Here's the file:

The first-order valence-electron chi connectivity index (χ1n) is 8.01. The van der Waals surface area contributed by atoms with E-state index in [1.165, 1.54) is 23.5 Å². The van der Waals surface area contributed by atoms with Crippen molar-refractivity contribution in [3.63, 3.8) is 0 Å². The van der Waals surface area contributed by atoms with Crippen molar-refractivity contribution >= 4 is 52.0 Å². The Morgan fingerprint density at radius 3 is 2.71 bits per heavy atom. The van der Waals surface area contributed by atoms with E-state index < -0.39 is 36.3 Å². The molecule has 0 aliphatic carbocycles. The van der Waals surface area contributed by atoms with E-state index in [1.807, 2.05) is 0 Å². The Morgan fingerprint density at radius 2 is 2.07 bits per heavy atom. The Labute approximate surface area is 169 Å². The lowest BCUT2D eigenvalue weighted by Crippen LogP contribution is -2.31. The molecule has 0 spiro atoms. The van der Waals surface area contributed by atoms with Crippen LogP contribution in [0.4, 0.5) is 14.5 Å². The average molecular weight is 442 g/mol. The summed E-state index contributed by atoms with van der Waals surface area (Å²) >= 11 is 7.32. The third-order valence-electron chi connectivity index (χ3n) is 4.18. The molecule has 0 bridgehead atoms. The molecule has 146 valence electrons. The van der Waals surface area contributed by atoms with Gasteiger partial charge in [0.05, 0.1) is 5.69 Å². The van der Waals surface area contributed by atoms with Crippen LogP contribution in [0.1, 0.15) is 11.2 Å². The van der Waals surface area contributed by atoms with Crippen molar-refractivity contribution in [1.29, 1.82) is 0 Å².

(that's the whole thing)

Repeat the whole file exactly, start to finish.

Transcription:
The first-order valence-electron chi connectivity index (χ1n) is 8.01. The van der Waals surface area contributed by atoms with E-state index in [1.165, 1.54) is 23.5 Å². The van der Waals surface area contributed by atoms with Crippen molar-refractivity contribution in [3.63, 3.8) is 0 Å². The van der Waals surface area contributed by atoms with Crippen molar-refractivity contribution >= 4 is 52.0 Å². The Morgan fingerprint density at radius 3 is 2.71 bits per heavy atom. The van der Waals surface area contributed by atoms with E-state index < -0.39 is 36.3 Å². The molecule has 0 aliphatic carbocycles. The van der Waals surface area contributed by atoms with E-state index in [1.807, 2.05) is 0 Å². The Morgan fingerprint density at radius 2 is 2.07 bits per heavy atom. The Labute approximate surface area is 169 Å². The lowest BCUT2D eigenvalue weighted by Crippen LogP contribution is -2.31. The molecule has 0 spiro atoms. The van der Waals surface area contributed by atoms with Crippen LogP contribution in [0.4, 0.5) is 14.5 Å². The average molecular weight is 442 g/mol. The summed E-state index contributed by atoms with van der Waals surface area (Å²) >= 11 is 7.32. The third-order valence-electron chi connectivity index (χ3n) is 4.18. The molecule has 0 bridgehead atoms. The molecule has 146 valence electrons. The van der Waals surface area contributed by atoms with Gasteiger partial charge in [0.05, 0.1) is 5.69 Å². The van der Waals surface area contributed by atoms with Crippen LogP contribution in [0.1, 0.15) is 11.2 Å². The van der Waals surface area contributed by atoms with Crippen molar-refractivity contribution in [1.29, 1.82) is 0 Å².